Common Grackles appear black from a distance, but up close their glossy purple heads contrast with bronzy-iridescent bodies. A bright golden eye gives grackles an intent expression. Females are slightly less glossy than males. Young birds are dark brown with a dark eye. As you know, there are many Leucistic birds; this is a Leucistic Common Grackle, below. Click the tag 'Leucistic' (at the end of this article) for more information.

Their diet consists of a wide variety of animal and vegetable food, including insects and invertebrates but also insects, crustaceans, earthworms, frogs, and small rodents and occasional eggs and nestlings. In rare instances, Common Grackles will attack and eat small birds and lizards, and in coastal areas they forage at the tide line for small invertebrates, even wading into the water to capture live fish. During the winter and migration months, their diet shifts to plant food, such as seeds and waste grain. Because of their predilection for agricultural grain and seeds, especially corn, Common Grackles have earned a reputation as a significant pest in certain areas of North America. The omnivorous grackles feed in farm fields, pastures, and suburban lawns by walking, rather than hopping, and they act aggressively toward, even stealing food from, other ground-foraging birds such as robins.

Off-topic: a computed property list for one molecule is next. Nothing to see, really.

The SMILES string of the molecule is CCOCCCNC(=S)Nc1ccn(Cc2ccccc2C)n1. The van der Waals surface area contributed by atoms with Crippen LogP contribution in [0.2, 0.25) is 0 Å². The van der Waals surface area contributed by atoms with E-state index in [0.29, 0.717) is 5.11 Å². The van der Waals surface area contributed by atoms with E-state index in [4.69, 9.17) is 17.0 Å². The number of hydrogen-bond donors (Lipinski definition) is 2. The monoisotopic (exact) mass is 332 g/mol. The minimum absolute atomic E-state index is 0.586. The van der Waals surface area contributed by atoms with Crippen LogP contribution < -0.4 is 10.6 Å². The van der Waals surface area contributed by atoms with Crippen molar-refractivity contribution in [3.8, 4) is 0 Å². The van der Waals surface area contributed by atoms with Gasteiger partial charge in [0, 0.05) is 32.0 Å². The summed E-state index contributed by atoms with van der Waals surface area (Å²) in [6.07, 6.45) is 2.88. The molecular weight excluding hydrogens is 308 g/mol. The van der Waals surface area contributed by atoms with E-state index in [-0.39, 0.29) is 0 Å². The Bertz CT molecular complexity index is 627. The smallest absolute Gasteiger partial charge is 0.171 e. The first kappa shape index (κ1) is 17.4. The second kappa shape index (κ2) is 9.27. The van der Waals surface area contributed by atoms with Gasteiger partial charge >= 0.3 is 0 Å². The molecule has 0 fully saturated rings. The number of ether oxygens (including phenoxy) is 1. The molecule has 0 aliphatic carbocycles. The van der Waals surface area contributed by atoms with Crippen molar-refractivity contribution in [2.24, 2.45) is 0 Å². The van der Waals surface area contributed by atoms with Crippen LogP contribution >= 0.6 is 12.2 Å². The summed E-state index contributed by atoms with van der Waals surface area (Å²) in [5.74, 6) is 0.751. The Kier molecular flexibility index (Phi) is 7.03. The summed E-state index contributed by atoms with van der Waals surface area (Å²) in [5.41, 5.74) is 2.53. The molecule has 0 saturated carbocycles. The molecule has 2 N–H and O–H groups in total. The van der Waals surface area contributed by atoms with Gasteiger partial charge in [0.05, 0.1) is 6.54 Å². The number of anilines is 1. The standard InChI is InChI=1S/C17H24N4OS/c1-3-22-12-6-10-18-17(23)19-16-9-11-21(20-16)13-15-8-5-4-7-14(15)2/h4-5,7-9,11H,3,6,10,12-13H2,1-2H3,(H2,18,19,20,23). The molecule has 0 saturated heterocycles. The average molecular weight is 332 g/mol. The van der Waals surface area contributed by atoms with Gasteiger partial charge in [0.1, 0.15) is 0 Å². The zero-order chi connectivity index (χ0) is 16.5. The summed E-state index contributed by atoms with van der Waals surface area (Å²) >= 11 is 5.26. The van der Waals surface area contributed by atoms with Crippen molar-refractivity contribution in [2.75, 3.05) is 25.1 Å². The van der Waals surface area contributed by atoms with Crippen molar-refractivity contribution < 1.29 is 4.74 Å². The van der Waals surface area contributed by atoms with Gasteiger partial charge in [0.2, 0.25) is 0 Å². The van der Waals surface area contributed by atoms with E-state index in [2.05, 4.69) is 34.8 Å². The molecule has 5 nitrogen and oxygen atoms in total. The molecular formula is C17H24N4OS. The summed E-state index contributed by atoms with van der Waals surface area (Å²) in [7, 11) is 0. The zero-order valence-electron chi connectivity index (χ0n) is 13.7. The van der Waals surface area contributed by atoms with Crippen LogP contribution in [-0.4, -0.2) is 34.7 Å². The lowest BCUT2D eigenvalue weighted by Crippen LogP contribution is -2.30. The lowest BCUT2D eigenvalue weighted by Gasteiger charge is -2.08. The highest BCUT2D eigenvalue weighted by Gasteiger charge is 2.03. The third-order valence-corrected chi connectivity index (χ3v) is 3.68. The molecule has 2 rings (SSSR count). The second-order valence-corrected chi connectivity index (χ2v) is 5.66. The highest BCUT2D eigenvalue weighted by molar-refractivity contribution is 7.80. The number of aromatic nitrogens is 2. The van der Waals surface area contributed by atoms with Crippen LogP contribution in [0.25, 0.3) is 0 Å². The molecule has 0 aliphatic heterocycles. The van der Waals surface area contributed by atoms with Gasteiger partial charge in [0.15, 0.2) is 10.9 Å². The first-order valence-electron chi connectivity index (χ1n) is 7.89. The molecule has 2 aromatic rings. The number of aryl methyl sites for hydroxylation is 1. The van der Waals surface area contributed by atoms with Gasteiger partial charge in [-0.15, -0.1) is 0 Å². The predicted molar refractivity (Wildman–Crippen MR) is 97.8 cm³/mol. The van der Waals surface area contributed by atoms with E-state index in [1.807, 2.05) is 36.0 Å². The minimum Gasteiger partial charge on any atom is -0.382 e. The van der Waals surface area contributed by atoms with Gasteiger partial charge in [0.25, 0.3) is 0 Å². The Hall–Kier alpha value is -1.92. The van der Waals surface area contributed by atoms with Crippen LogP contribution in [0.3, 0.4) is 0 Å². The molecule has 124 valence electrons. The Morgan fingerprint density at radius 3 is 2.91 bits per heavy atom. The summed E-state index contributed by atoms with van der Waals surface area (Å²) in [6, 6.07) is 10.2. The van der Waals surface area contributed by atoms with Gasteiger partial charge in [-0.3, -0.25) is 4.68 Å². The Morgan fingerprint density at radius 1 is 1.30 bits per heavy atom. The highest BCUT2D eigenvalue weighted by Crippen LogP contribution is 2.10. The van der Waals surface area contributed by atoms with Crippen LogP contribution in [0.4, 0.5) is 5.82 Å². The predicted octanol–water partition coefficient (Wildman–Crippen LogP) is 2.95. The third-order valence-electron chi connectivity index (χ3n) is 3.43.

Sharp-shinned Hawks, Great Horned Owls and Red-tailed Eagles are predators of Grackles, not to forget predators of all birds; cats and dogs, skunks, raccoons, snakes and people.


The Lone Pine Field Guide to Birds describes the Common Grackle as a "poor but spirited singer who, despite his lack of musical talent, remains smug and proud, posing with his bill held high". Their call is a loud chuck, while their song is short creaky koguba-leek. Call: a loud and deep chuck. Song: a mechanical, squeaky readle-eak. Variety of whistles, clucks, and hissing notes. Both sexes sing.

Cool Facts